Open ownership of pharmacies reduces the quality of pharmaceutical care for the consumer.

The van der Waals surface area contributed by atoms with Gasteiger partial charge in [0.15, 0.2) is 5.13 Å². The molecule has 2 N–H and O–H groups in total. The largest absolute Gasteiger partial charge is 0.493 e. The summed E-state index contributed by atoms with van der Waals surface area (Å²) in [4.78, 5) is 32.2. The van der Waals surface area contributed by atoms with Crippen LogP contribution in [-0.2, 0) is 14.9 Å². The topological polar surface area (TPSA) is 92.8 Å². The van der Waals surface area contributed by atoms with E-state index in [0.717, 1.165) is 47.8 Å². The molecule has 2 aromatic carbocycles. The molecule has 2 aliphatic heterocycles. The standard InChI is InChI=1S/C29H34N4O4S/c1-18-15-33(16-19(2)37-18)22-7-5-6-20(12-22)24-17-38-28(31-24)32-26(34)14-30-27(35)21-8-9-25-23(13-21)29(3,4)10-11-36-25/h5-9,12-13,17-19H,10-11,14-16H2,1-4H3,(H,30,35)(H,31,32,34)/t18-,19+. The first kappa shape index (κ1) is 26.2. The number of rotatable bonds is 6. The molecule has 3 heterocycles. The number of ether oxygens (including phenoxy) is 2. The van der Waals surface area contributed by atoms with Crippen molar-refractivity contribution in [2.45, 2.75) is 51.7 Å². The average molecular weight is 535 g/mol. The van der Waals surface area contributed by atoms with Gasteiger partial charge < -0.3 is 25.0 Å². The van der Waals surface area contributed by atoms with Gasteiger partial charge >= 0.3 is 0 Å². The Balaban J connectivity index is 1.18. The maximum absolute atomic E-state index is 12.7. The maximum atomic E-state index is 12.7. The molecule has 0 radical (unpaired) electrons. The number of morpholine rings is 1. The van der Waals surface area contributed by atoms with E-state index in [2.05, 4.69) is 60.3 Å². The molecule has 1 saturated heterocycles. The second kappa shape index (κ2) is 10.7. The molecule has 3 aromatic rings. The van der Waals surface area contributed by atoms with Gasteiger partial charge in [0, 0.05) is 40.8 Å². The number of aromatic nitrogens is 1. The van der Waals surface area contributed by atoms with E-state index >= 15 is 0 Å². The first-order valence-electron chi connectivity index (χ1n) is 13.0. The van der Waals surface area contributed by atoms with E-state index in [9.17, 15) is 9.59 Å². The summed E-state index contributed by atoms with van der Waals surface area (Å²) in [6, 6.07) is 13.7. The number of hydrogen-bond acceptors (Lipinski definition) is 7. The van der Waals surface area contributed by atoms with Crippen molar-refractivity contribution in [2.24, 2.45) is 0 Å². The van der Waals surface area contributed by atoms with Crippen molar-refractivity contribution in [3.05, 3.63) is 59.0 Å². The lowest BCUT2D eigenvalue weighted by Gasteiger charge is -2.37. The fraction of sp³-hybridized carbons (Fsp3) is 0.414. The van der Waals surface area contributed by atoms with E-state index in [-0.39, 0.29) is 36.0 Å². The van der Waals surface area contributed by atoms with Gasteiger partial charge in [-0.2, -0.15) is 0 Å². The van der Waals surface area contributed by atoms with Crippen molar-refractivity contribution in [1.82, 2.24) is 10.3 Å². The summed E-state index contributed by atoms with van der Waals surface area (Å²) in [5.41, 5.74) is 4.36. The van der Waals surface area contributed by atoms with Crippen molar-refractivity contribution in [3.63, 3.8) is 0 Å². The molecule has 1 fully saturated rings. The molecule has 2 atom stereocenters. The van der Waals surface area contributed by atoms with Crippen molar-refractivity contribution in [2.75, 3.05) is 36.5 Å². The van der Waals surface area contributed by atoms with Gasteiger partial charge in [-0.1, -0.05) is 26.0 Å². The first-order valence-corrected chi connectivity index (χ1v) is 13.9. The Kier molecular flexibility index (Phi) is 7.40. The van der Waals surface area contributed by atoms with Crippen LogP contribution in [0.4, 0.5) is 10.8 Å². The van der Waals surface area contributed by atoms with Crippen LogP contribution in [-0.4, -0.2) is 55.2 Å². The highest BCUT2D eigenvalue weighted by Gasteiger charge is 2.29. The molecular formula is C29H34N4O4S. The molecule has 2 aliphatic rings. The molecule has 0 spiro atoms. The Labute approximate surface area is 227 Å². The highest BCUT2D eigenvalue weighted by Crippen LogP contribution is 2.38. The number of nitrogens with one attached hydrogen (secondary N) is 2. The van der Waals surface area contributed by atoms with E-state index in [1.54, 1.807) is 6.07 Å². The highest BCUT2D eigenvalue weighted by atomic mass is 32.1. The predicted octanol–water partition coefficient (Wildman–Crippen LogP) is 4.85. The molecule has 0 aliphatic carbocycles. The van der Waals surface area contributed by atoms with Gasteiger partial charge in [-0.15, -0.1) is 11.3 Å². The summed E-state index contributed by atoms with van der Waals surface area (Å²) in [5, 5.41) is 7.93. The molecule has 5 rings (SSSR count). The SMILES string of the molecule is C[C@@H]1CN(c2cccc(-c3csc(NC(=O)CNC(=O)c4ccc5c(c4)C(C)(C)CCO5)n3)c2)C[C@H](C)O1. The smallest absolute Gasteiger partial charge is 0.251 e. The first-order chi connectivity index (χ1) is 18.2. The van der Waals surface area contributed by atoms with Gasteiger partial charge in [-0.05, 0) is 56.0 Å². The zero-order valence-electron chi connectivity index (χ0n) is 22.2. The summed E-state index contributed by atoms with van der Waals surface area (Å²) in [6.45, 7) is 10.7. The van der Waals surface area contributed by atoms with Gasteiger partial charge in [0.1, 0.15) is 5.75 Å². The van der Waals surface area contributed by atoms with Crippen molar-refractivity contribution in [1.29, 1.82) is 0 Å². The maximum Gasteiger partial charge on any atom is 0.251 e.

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South Africa is currently grappling with amendments to a number of laws relating to the supply of drugs. One of these amendments removes the requirement that only a pharmacist may own an interest in a retail pharmacy. While this may be opposed by retail pharmacists, the question is really: Will this measure benefit consumers by improving the access to drugs by bringing to this sector a measure of competition and hence reduced prices or will this measure reduce the quality of pharmaceutical care for consumers due to a lack of a relationship based on trust? The emergence of brands such as HealthPharm (Pick 'n Pay), Purchase Milton & Associates- PM&A (New Clicks), and the Checkers (Shoprite Group of Companies) are becoming increasingly popular among consumers (Andy Gray, 1997). This study investigates the impact of these changes on the consumer receiving affordable quality pharmaceutical care. It aims to establish a relationship between consumers and their pharmacist that is based on trust. Quantitative analysis of consumers and pharmacists revealed that there is a relationship based on trust between these parties. Statistical analysis of these samples also reveal a consumer trend suggesting that consumers and pharmacists require a relationship based on trust to achieve the goals of pharmaceutical care. Open ownership of pharmacies will not provide the consumer with an opportunity to develop this relationship with their pharmacist and thus reduce the quality of pharmaceutical care received.